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I am a professional historian who focuses on the World Wars and have taught seminars on the history of the Holocaust, and one of the sections deals with the Church during the war and its complicity. It's a mixed bag, and like all things complicated. Early on, when news of the Nazi T-4 "euthenasia" program of medical extermination of "useless eaters" and "those with lives not worth living (AKA the mentally ill, developmentally disabled, and the like) broke in 1941, It was Cardinal Clemens August Graf von Galen gave a series of sermons and wrote a prominent public letter protesting against it on moral grounds and led a widespread movement against T-4, to the point where the Nazis backed off and pretended to end it in the face of public objection (they of course continued to do so on a smaller scale behind the scenes and fed it all into the extermination camps once those got going full scale in 1942).

This demonstrates a number of things, not all of them complimentary to the Church. Firstly, that there were Church leaders willing to stand against the regime under certain circumstances, and with enough strength to succeed. However, it also shows us something more disturbing when we consider von Galen was subsequently asked to speak out on the similar fate being doled out to Jewish Germans, he did not. You could argue he knew he had pushed his luck far enough already, and there is some inconclusive evidence the Nazis were planning on punishing him once the war was over, but he had succeeded in leading one successful movement against Nazi policy once, and regardless the Church always claims (I know, I know) to champion moral behavior and fearless protection of human dignity so "I feared doing the right thing would get me in trouble" strikes me as a weak defense.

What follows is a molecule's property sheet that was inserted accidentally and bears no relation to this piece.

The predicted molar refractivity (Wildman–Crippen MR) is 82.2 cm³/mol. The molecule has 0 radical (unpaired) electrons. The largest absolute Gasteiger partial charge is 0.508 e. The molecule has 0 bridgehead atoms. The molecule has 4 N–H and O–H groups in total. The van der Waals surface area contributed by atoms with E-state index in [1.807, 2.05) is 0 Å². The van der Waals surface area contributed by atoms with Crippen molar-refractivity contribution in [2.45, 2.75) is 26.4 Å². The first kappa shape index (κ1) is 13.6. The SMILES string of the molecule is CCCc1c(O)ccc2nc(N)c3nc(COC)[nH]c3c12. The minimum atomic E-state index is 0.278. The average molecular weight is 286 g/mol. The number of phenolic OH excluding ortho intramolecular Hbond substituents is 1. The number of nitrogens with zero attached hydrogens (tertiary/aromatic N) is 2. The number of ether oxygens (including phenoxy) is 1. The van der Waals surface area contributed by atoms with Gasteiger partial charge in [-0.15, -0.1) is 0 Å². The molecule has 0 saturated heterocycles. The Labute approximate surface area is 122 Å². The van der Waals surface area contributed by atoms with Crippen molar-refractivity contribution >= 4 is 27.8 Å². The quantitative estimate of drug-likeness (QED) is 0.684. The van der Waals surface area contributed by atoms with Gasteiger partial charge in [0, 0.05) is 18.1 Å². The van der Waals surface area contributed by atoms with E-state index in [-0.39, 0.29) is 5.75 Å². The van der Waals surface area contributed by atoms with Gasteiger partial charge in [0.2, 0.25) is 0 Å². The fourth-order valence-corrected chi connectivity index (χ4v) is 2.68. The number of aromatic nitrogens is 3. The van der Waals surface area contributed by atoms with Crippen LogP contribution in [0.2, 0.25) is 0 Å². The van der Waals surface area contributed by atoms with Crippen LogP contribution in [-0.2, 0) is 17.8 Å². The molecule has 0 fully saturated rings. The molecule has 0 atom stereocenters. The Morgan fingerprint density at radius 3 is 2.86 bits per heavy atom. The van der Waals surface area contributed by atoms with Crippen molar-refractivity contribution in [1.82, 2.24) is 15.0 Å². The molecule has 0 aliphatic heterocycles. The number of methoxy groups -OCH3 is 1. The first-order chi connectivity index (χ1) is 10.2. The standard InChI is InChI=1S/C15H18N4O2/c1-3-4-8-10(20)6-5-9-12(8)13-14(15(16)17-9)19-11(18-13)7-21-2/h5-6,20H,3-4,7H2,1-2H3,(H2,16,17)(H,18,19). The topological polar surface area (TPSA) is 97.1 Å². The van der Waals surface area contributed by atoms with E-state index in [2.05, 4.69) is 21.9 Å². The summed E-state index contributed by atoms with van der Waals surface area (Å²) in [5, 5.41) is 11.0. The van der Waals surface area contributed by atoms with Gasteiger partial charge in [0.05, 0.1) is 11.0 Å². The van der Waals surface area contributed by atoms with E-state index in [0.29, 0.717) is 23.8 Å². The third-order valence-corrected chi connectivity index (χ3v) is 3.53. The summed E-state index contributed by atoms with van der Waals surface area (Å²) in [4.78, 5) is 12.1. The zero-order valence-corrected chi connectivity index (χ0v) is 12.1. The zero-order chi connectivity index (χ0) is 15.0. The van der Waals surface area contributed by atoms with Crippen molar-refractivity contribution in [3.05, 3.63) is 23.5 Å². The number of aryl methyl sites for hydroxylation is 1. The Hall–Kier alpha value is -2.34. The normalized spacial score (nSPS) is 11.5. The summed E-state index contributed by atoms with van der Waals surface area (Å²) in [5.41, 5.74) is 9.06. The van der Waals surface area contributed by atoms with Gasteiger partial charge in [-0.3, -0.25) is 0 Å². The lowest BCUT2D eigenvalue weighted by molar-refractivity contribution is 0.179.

There is another aspect that complicates the Church's relationship with the Nazi state and the Holocaust I feel I should mention here, as it doesn't come up in your post and I believe it is quite relevant. During the last days of the Reich and in its immediate aftermath, any number of war criminals saw the writing on the wall and decided to flee Europe. There were a number of ratlines the Nazis had set up previously, ODESSA being probably the best known, but a number of them ran right through the Vatican. More specifically, Cardinal Luigi Maglione had established a "Catholic refugee" channel with Argentina at Pius XII's request to funnel fleeing Nazis out through both Portugal and Fascist Spain. Bishop Alois Hund and Father Krunoslav Stjepan Draganović both also set up networks to get fleeing Nazis false papers and exit visas to escape, mostly to South America. In these cases, among others, this was done within the overarching auspices of the broader Catholic Church, not just because of pro-Nazi sympathies of this or that Catholic official but also as it aligned with traditional anti-Semitism that existed within Catholic (and other Christian) traditions and the Church's fear of communism; ever since the 1917 revolutions, the Church had viewed the Soviets to be a far greater threat than any of the fascist powers, both because they were openly pro-atheist (though uneven in enforcing it in practice), and more importantly because as socialists they threatened to confiscate Church property should they ever gain power outside of the USSR.